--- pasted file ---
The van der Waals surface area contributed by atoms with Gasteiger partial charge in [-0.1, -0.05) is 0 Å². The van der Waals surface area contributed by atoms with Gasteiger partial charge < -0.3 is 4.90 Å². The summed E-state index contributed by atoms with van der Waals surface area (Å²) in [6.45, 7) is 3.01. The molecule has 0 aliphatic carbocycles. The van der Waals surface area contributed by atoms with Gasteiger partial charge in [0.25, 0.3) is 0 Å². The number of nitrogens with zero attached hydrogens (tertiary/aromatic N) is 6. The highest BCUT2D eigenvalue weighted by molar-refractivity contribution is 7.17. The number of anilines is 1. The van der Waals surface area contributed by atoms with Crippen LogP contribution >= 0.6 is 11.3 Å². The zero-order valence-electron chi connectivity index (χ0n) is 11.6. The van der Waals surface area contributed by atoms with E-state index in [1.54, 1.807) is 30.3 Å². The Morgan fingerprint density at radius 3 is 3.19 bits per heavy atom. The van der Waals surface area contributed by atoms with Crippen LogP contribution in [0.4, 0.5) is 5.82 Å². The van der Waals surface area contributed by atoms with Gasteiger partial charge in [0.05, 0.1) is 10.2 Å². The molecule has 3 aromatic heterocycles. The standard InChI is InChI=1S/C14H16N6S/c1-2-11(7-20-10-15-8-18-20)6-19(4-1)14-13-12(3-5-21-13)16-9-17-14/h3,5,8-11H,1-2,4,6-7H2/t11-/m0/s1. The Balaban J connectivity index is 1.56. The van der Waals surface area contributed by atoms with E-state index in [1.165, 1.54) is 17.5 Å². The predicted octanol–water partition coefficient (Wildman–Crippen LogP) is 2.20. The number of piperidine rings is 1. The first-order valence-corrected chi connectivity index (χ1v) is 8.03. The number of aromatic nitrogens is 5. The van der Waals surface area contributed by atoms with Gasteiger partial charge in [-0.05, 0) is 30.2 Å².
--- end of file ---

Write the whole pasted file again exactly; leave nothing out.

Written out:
The van der Waals surface area contributed by atoms with Gasteiger partial charge in [-0.1, -0.05) is 0 Å². The van der Waals surface area contributed by atoms with Gasteiger partial charge < -0.3 is 4.90 Å². The summed E-state index contributed by atoms with van der Waals surface area (Å²) in [6.45, 7) is 3.01. The molecule has 0 aliphatic carbocycles. The van der Waals surface area contributed by atoms with Gasteiger partial charge in [0.25, 0.3) is 0 Å². The number of nitrogens with zero attached hydrogens (tertiary/aromatic N) is 6. The highest BCUT2D eigenvalue weighted by molar-refractivity contribution is 7.17. The number of anilines is 1. The van der Waals surface area contributed by atoms with Crippen LogP contribution >= 0.6 is 11.3 Å². The zero-order valence-electron chi connectivity index (χ0n) is 11.6. The van der Waals surface area contributed by atoms with E-state index in [1.54, 1.807) is 30.3 Å². The Morgan fingerprint density at radius 3 is 3.19 bits per heavy atom. The van der Waals surface area contributed by atoms with Crippen LogP contribution in [0.4, 0.5) is 5.82 Å². The van der Waals surface area contributed by atoms with Gasteiger partial charge in [0.05, 0.1) is 10.2 Å². The molecule has 3 aromatic heterocycles. The standard InChI is InChI=1S/C14H16N6S/c1-2-11(7-20-10-15-8-18-20)6-19(4-1)14-13-12(3-5-21-13)16-9-17-14/h3,5,8-11H,1-2,4,6-7H2/t11-/m0/s1. The Balaban J connectivity index is 1.56. The van der Waals surface area contributed by atoms with E-state index in [1.165, 1.54) is 17.5 Å². The predicted octanol–water partition coefficient (Wildman–Crippen LogP) is 2.20. The number of piperidine rings is 1. The first-order valence-corrected chi connectivity index (χ1v) is 8.03. The number of aromatic nitrogens is 5. The van der Waals surface area contributed by atoms with Gasteiger partial charge in [-0.05, 0) is 30.2 Å².